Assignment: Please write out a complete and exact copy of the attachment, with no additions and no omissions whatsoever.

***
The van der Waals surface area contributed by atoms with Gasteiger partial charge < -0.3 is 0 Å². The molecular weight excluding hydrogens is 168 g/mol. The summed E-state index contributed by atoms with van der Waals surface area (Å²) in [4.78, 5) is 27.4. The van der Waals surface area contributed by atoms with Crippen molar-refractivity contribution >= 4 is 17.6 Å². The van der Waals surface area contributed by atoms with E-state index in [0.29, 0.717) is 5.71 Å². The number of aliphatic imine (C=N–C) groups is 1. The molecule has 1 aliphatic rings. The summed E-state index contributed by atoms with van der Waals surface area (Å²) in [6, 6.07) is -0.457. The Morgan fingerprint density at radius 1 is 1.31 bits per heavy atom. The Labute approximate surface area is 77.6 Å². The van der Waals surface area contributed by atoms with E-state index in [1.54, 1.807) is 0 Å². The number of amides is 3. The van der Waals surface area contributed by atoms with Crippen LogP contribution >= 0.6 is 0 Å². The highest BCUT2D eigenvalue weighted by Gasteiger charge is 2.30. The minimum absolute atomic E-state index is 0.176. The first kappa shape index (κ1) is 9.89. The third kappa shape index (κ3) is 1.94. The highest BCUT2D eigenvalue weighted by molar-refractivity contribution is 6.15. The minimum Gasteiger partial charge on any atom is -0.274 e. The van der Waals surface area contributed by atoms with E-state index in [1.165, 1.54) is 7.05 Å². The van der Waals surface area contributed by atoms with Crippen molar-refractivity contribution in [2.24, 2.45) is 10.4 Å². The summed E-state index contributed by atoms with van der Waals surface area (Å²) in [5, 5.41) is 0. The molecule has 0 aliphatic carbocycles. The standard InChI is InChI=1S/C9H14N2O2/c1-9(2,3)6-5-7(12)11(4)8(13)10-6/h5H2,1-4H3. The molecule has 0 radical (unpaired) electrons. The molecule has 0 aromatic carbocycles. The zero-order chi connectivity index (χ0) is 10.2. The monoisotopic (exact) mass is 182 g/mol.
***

The van der Waals surface area contributed by atoms with Gasteiger partial charge < -0.3 is 0 Å². The molecular weight excluding hydrogens is 168 g/mol. The summed E-state index contributed by atoms with van der Waals surface area (Å²) in [4.78, 5) is 27.4. The van der Waals surface area contributed by atoms with Crippen molar-refractivity contribution >= 4 is 17.6 Å². The van der Waals surface area contributed by atoms with E-state index in [0.29, 0.717) is 5.71 Å². The number of aliphatic imine (C=N–C) groups is 1. The molecule has 1 aliphatic rings. The summed E-state index contributed by atoms with van der Waals surface area (Å²) in [6, 6.07) is -0.457. The Morgan fingerprint density at radius 1 is 1.31 bits per heavy atom. The Labute approximate surface area is 77.6 Å². The van der Waals surface area contributed by atoms with E-state index in [1.54, 1.807) is 0 Å². The number of amides is 3. The van der Waals surface area contributed by atoms with Crippen LogP contribution >= 0.6 is 0 Å². The highest BCUT2D eigenvalue weighted by Gasteiger charge is 2.30. The minimum absolute atomic E-state index is 0.176. The first kappa shape index (κ1) is 9.89. The third kappa shape index (κ3) is 1.94. The highest BCUT2D eigenvalue weighted by molar-refractivity contribution is 6.15. The minimum Gasteiger partial charge on any atom is -0.274 e. The van der Waals surface area contributed by atoms with E-state index in [1.165, 1.54) is 7.05 Å². The van der Waals surface area contributed by atoms with Crippen molar-refractivity contribution in [2.24, 2.45) is 10.4 Å². The summed E-state index contributed by atoms with van der Waals surface area (Å²) in [5, 5.41) is 0. The molecule has 0 aliphatic carbocycles. The standard InChI is InChI=1S/C9H14N2O2/c1-9(2,3)6-5-7(12)11(4)8(13)10-6/h5H2,1-4H3. The molecule has 0 radical (unpaired) electrons. The molecule has 0 aromatic carbocycles. The zero-order chi connectivity index (χ0) is 10.2. The monoisotopic (exact) mass is 182 g/mol.